President Steven B. Sample
Office of the President
University of Southern California
University Park Campus
Los Angeles, California 90089
by Mail and Fax (213-821-1342)
Dear President Sample:
On behalf of the National Coalition Against Censorship, an alliance of over 50 national non-profit organizations united in defense of free expression, I would like to express our deep concern over the administrative removal of several hadith from a student organization’s website in response to a call from the David Horowitz Freedom Center and the Simon Wiesenthal Center. The University administration justified the removal by claiming that the hadith violated USC’s “Principles of Community,” which ban the denigration of “another human being on the basis of race, sex, sexual orientation, national origin, etc.”
The hadith, reports of the sayings and actions of Muhammad, were intended to provide instruction in observance of the teachings of the Quran. They represent a historically important text, and their historical and religious significance is not diminished by the fact that they contain material that may be offensive to some. Excerpts from documents associated with many religious and belief systems, especially taken out of context, may be considered “denigrating” to someone. Many historical documents of a non-religious nature also contain text which could offend certain groups. Expurgating historical documents on this basis is educationally unsound: whatever we may think of the words and the opinions of the past, they exist. The purpose of a University is not to censor history of its unpleasant aspects, but to explain it to students to enhance their understanding of history and the socio-political and religious context in which speech, which is offensive by contemporary standards, was understood and functioned.
It does not help that USC reportedly intends to post the hadith as codified by Imam Bukhari in the 9th Century. Rather, such an action will be historically inaccurate and misleading, since this will omit three other versions of the hadith now on the MSA website. Selectively publishing one version of the hadith and not others create the misimpression that only one version exists, which is simply inaccurate. It cannot be simply a coincidence that the hadith expunged from the MSA website were all in the version of Imam Muslin and not in Imam Bukhari’s version.
Of equal importance is the students’ freedom to post a wide variety of ideas on their organizational websites. The University does not endorse the content posted by various groups on its server any more than it endorses every idea expressed in a classroom or every book in the library. In fact, the USC Muslim Students Association website, where the hadith were published, bears a disclaimer: “The University of Southern California does not screen or control the content on this website and thus does not guarantee the accuracy, integrity, or quality of such content. All content on this website is provided by and is the sole responsibility of the student organization from which such content originated, and such content does not necessarily reflect the opinions of the University administration or the Board of Trustees.”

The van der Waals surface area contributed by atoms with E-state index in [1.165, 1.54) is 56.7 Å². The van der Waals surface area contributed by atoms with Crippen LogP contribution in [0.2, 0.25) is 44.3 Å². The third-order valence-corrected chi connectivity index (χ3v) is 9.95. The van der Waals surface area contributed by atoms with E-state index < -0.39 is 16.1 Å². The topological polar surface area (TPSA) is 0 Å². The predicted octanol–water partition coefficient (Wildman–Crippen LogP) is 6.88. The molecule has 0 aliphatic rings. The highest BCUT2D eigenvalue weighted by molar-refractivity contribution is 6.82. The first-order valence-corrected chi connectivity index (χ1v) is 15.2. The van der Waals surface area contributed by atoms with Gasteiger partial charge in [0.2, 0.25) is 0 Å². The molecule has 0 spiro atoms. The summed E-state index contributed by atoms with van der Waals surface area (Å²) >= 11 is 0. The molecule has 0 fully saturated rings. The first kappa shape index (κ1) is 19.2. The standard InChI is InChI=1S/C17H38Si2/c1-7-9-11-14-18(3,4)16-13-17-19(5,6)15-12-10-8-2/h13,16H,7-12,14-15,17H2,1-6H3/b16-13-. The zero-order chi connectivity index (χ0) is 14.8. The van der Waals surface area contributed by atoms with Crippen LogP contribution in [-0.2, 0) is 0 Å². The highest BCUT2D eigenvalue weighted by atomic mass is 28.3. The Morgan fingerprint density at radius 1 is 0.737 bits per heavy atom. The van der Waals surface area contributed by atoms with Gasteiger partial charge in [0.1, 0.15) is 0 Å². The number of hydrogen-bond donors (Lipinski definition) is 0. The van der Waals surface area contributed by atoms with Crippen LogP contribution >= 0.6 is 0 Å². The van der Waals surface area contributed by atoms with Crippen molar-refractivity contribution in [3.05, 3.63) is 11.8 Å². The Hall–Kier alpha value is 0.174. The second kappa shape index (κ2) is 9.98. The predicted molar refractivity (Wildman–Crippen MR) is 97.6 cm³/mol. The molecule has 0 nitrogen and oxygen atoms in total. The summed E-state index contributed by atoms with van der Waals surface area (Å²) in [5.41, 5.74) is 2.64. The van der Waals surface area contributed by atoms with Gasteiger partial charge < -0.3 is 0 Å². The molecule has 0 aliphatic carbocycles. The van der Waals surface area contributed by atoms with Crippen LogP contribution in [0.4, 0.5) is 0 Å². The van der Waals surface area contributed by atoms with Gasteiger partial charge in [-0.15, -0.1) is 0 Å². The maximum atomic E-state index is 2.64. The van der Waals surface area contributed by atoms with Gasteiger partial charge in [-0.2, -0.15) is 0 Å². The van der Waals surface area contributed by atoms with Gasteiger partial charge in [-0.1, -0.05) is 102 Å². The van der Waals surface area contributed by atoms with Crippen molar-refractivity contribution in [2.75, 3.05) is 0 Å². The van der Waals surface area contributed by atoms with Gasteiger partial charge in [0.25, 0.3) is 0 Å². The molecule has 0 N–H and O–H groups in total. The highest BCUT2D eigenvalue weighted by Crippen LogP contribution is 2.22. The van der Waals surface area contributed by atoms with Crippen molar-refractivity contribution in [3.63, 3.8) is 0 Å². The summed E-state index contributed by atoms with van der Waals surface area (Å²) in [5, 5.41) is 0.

Aside from damaging its reputation, the University’s trampling of the principles of academic freedom in this case is likely to have other long-term negative effects. Expunging texts posted on a student organization’s website because of external complaints will inevitably encourage others to comb through USC hosted websites and request the removal of other material that different groups and individuals find objectionable. Consider the numbers of historical documents offensive, by today’s standards, to women and ethnic and racial minorities; What about information about homosexuality or abortion that some Catholic and Christian groups find offensive? Would a website devoted to pacifist ideas offend the campus ROTC? The actions taken in removing historical material from the MSA site raise a host of disturbing questions about what the University considers denigrating, but clearly suggests the potential to chill expression not only on the sites of student organizations, but also on class websites and faculty pages.
It is reasonable to embrace “Principles of Community” to assure equal educational opportunity and to protect students from direct verbal assaults. However, the line is crossed from promoting education to inhibiting it when a university uses these principles to censor opinions, texts or images someone may find uncomfortable or offensive. When you put community principles in the service of censoring religious and historical texts, you undermine those very principles together with the very basis of academic life: the free inquiry into ideas.
USC’s removal of several lines of text from an old religious document distorts the notion of community principles and threatens the academic freedom of inquiry and exchange of ideas. We urge you to restore the expunged hadith to their original position among thousands of others and to make sure the principle of academic freedom extends to every academic activity, whether it is classroom discussion, art exhibitions, or student organizations’ websites.
Svetlana Michtcheva, Ph.D.